Minnesota tracks 27 types of adverse events. This year, serious bed sores, called pressure ulcers, were the most frequently reported adverse event. There were 48 cases. Foreign object cases were the second most reported event. Usually these are situations where a sponge, a piece of gauze or even a medical instrument is left in a patient after surgery. There were 42 such cases.
Health Commissioner Dianne Mandernach says while it may worry some people to see the number of these events go up, she suspects the increase is a sign that hospitals are getting better at tracking and reporting these events.
"And in doing that then the numbers go up. Now if we continue to see these numbers go up over a longer period of time, I think then we need to have a different discussion."
But Mandernach is careful not to minimize the effect of this year's increased errors either.
Hospital mistakes were blamed for 24 deaths and seven serious disabilities. Twelve of the deaths were attributed to preventable hospital falls by vulnerable patients.
We need to be very, very conscious of the fact that behind every one of these 154 events is a person. And in light of that, one is too many.
"We need to be very, very conscious of the fact that behind every one of these 154 events is a person. And in light of that one is too many. We cannot lose sight of these as numbers. There are people that stand behind this and we need to have a huge sensitivity to that," she says.
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Mandernach says she's convinced that hospitals are taking the problem seriously and are looking for better ways to prevent medical errors. Minnesota Hospital Association President Bruce Rueben agrees. He says hospitals don't always understand why the numbers go up or down from one year to the next.
In the case of preventable falls, there were eight deaths reported statewide the first year. That number went down to three last year. This year it's up to 12. But Rueben says it doesn't mean that hospitals are ignoring the problem.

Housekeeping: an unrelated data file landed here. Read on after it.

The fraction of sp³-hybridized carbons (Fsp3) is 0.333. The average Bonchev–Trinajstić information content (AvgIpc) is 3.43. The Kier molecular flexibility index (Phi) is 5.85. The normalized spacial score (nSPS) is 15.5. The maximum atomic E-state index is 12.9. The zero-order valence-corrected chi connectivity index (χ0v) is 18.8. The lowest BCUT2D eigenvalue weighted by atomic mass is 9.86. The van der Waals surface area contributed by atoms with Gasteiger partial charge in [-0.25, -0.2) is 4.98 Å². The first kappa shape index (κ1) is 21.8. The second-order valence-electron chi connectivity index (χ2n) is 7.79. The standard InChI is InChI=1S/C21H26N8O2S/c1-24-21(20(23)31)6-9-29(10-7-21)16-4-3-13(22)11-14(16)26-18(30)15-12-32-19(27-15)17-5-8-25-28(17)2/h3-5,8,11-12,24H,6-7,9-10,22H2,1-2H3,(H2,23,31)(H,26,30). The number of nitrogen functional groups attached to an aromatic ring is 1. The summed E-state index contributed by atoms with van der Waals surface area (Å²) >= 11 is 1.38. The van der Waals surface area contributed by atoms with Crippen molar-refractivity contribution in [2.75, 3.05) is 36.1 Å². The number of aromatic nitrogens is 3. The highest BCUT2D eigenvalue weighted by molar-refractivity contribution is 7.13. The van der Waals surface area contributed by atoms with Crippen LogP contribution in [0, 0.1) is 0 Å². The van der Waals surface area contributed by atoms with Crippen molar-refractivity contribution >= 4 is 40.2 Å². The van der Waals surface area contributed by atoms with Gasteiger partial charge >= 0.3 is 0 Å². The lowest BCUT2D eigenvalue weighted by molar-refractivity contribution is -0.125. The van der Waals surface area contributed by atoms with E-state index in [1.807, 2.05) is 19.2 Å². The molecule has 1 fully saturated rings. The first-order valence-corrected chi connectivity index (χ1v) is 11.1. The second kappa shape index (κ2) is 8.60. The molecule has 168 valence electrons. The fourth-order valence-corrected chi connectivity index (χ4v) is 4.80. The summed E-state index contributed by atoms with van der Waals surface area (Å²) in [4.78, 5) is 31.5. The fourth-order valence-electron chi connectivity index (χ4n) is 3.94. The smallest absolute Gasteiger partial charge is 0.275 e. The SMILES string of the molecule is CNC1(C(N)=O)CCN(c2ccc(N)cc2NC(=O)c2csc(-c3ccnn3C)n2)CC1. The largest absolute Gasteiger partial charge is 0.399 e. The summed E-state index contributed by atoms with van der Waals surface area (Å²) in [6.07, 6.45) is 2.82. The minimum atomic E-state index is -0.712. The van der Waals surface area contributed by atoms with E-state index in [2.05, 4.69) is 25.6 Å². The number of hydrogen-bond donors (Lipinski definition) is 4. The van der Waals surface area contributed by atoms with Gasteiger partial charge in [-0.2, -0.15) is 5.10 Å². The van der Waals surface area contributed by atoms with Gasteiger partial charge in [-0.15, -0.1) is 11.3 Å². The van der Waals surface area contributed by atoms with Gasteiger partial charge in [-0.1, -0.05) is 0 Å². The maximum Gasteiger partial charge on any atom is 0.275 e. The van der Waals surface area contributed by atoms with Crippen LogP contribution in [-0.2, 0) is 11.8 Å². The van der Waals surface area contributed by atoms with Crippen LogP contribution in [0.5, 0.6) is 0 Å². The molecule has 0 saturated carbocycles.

"Those numbers are so small that it's impossible to attach any kind of statistical significant to it. What's important is that we understand what we can do to prevent falls going forward. And I think that's exactly what we're doing," he says.
Rueben points to the Sioux Valley Tracy Medical Center in Tracy, Minnesota. The hospital recently implemented a new way to assess patients' risk of falling. He says the hospital has trained all of its staff, including housekeepers, to watch vulnerable patients. Rueben says as a result, the hospital reduced falls by 63 percent last year.
The University of Minnesota Medical Center, Fairview took a similar approach a few years ago after recording eight cases of foreign objects left in patients between 2003 and 2004.
Vice President for Patient Safety Alison Page says the hospital staff worked aggressively to solve the problem.
"They brought in experts in human factors science from the university and looked at their process and procedure, and moved to some standards around how things are counted, elimination of noise and interruptions when people are counting things, that have been very, very helpful. Since that time they've had no reported cases of retained objects."
But overall, Page says, the Fairview system did record slightly more foreign object cases this year due to incidents at some of their other hospitals. She says Fairview plans to pass on the lessons from its university hospital to those other facilities.
As part of this year's report, the Minnesota Department of Health is offering consumers a new guide that gives patients and families tips on how to work with health providers to make sure they receive safe care.
The department has also created an interactive Web site where consumers can check the safety record of specific hospitals and surgical centers.